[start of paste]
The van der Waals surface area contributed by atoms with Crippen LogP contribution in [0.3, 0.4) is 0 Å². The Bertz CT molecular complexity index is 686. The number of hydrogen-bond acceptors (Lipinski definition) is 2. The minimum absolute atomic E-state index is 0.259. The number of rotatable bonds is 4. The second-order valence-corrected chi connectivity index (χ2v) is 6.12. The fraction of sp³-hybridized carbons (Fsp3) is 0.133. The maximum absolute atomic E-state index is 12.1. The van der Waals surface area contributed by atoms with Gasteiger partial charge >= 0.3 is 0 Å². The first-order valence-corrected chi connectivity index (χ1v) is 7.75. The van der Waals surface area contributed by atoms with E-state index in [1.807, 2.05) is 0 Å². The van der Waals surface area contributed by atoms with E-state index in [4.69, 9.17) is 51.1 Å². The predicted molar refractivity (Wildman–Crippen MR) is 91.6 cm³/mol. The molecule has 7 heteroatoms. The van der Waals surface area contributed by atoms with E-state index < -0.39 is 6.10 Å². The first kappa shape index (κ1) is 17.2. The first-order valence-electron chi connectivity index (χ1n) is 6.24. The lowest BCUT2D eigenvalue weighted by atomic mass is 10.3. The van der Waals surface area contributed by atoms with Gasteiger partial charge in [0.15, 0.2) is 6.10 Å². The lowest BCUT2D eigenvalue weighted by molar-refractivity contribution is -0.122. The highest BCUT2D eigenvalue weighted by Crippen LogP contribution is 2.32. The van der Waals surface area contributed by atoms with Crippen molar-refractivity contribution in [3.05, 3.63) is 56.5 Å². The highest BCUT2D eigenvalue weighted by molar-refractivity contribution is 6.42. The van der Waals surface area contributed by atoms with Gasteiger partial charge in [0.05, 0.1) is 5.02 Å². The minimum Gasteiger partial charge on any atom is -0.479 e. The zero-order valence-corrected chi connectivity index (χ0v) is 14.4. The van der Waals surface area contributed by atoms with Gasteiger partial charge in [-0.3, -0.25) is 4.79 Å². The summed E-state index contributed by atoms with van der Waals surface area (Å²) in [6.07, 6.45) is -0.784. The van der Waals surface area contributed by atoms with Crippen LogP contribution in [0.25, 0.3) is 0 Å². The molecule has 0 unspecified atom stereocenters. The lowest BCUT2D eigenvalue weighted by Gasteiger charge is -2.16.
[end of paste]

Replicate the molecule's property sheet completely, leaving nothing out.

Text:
The van der Waals surface area contributed by atoms with Crippen LogP contribution in [0.3, 0.4) is 0 Å². The Bertz CT molecular complexity index is 686. The number of hydrogen-bond acceptors (Lipinski definition) is 2. The minimum absolute atomic E-state index is 0.259. The number of rotatable bonds is 4. The second-order valence-corrected chi connectivity index (χ2v) is 6.12. The fraction of sp³-hybridized carbons (Fsp3) is 0.133. The maximum absolute atomic E-state index is 12.1. The van der Waals surface area contributed by atoms with Gasteiger partial charge >= 0.3 is 0 Å². The first-order valence-corrected chi connectivity index (χ1v) is 7.75. The van der Waals surface area contributed by atoms with E-state index in [1.807, 2.05) is 0 Å². The van der Waals surface area contributed by atoms with E-state index in [4.69, 9.17) is 51.1 Å². The predicted molar refractivity (Wildman–Crippen MR) is 91.6 cm³/mol. The molecule has 7 heteroatoms. The van der Waals surface area contributed by atoms with E-state index < -0.39 is 6.10 Å². The first kappa shape index (κ1) is 17.2. The first-order valence-electron chi connectivity index (χ1n) is 6.24. The lowest BCUT2D eigenvalue weighted by atomic mass is 10.3. The van der Waals surface area contributed by atoms with Gasteiger partial charge in [0.15, 0.2) is 6.10 Å². The lowest BCUT2D eigenvalue weighted by molar-refractivity contribution is -0.122. The highest BCUT2D eigenvalue weighted by Crippen LogP contribution is 2.32. The van der Waals surface area contributed by atoms with Crippen molar-refractivity contribution in [3.05, 3.63) is 56.5 Å². The highest BCUT2D eigenvalue weighted by molar-refractivity contribution is 6.42. The van der Waals surface area contributed by atoms with Gasteiger partial charge in [0.05, 0.1) is 5.02 Å². The minimum Gasteiger partial charge on any atom is -0.479 e. The zero-order valence-corrected chi connectivity index (χ0v) is 14.4. The van der Waals surface area contributed by atoms with Gasteiger partial charge in [-0.3, -0.25) is 4.79 Å². The summed E-state index contributed by atoms with van der Waals surface area (Å²) in [6.07, 6.45) is -0.784. The van der Waals surface area contributed by atoms with Crippen LogP contribution in [0.25, 0.3) is 0 Å². The molecule has 0 unspecified atom stereocenters. The lowest BCUT2D eigenvalue weighted by Gasteiger charge is -2.16.